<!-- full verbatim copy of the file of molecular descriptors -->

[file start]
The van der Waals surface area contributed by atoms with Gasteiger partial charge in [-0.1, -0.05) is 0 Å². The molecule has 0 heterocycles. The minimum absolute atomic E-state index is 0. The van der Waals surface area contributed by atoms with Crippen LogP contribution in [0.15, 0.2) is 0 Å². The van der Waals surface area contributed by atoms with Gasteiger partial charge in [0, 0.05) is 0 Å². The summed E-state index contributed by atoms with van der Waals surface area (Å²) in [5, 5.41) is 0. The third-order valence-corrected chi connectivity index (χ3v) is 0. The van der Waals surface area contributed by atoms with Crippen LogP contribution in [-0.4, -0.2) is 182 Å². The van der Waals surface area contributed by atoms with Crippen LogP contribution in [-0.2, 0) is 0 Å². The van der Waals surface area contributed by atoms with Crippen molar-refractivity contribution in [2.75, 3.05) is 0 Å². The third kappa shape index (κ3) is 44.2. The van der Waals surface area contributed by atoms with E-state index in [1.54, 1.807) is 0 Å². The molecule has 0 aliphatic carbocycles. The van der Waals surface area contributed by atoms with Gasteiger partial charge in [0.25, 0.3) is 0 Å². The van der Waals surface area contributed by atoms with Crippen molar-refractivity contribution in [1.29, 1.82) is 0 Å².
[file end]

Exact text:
The van der Waals surface area contributed by atoms with Gasteiger partial charge in [-0.1, -0.05) is 0 Å². The molecule has 0 heterocycles. The minimum absolute atomic E-state index is 0. The van der Waals surface area contributed by atoms with Crippen LogP contribution in [0.15, 0.2) is 0 Å². The van der Waals surface area contributed by atoms with Gasteiger partial charge in [0, 0.05) is 0 Å². The summed E-state index contributed by atoms with van der Waals surface area (Å²) in [5, 5.41) is 0. The third-order valence-corrected chi connectivity index (χ3v) is 0. The van der Waals surface area contributed by atoms with Crippen LogP contribution in [-0.4, -0.2) is 182 Å². The van der Waals surface area contributed by atoms with Crippen LogP contribution in [-0.2, 0) is 0 Å². The van der Waals surface area contributed by atoms with Crippen molar-refractivity contribution in [2.75, 3.05) is 0 Å². The third kappa shape index (κ3) is 44.2. The van der Waals surface area contributed by atoms with E-state index in [1.54, 1.807) is 0 Å². The molecule has 0 aliphatic carbocycles. The van der Waals surface area contributed by atoms with Gasteiger partial charge in [0.25, 0.3) is 0 Å². The van der Waals surface area contributed by atoms with Crippen molar-refractivity contribution in [1.29, 1.82) is 0 Å².